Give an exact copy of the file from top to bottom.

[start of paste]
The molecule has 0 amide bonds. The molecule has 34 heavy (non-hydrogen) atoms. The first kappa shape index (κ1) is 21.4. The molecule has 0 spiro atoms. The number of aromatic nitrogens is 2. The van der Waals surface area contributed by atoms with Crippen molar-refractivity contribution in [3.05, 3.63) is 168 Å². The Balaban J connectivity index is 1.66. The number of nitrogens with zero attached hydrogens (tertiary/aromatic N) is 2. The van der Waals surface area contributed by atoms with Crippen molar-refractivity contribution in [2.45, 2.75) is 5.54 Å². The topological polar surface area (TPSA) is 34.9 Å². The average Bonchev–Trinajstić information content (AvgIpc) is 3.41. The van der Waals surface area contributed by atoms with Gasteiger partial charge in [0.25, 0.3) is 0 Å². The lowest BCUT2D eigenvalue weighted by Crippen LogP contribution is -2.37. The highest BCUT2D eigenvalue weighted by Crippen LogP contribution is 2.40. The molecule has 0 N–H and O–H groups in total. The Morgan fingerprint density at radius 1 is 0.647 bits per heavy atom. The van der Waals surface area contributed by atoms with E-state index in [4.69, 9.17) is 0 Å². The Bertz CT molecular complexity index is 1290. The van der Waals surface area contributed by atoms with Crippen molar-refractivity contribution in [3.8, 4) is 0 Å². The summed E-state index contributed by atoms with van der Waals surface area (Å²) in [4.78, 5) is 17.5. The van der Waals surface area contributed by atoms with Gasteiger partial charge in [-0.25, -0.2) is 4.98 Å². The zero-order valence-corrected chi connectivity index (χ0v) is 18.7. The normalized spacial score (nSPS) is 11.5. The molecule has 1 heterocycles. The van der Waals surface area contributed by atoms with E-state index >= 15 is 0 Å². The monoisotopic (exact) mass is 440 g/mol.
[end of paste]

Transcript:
The molecule has 0 amide bonds. The molecule has 34 heavy (non-hydrogen) atoms. The first kappa shape index (κ1) is 21.4. The molecule has 0 spiro atoms. The number of aromatic nitrogens is 2. The van der Waals surface area contributed by atoms with Crippen molar-refractivity contribution in [3.05, 3.63) is 168 Å². The Balaban J connectivity index is 1.66. The number of nitrogens with zero attached hydrogens (tertiary/aromatic N) is 2. The van der Waals surface area contributed by atoms with Crippen molar-refractivity contribution in [2.45, 2.75) is 5.54 Å². The topological polar surface area (TPSA) is 34.9 Å². The average Bonchev–Trinajstić information content (AvgIpc) is 3.41. The van der Waals surface area contributed by atoms with Gasteiger partial charge in [0.25, 0.3) is 0 Å². The lowest BCUT2D eigenvalue weighted by Crippen LogP contribution is -2.37. The highest BCUT2D eigenvalue weighted by Crippen LogP contribution is 2.40. The molecule has 0 N–H and O–H groups in total. The Morgan fingerprint density at radius 1 is 0.647 bits per heavy atom. The van der Waals surface area contributed by atoms with E-state index in [4.69, 9.17) is 0 Å². The Bertz CT molecular complexity index is 1290. The van der Waals surface area contributed by atoms with Crippen molar-refractivity contribution in [3.8, 4) is 0 Å². The summed E-state index contributed by atoms with van der Waals surface area (Å²) in [4.78, 5) is 17.5. The van der Waals surface area contributed by atoms with Gasteiger partial charge in [-0.25, -0.2) is 4.98 Å². The zero-order valence-corrected chi connectivity index (χ0v) is 18.7. The normalized spacial score (nSPS) is 11.5. The molecule has 1 heterocycles. The van der Waals surface area contributed by atoms with E-state index >= 15 is 0 Å². The monoisotopic (exact) mass is 440 g/mol.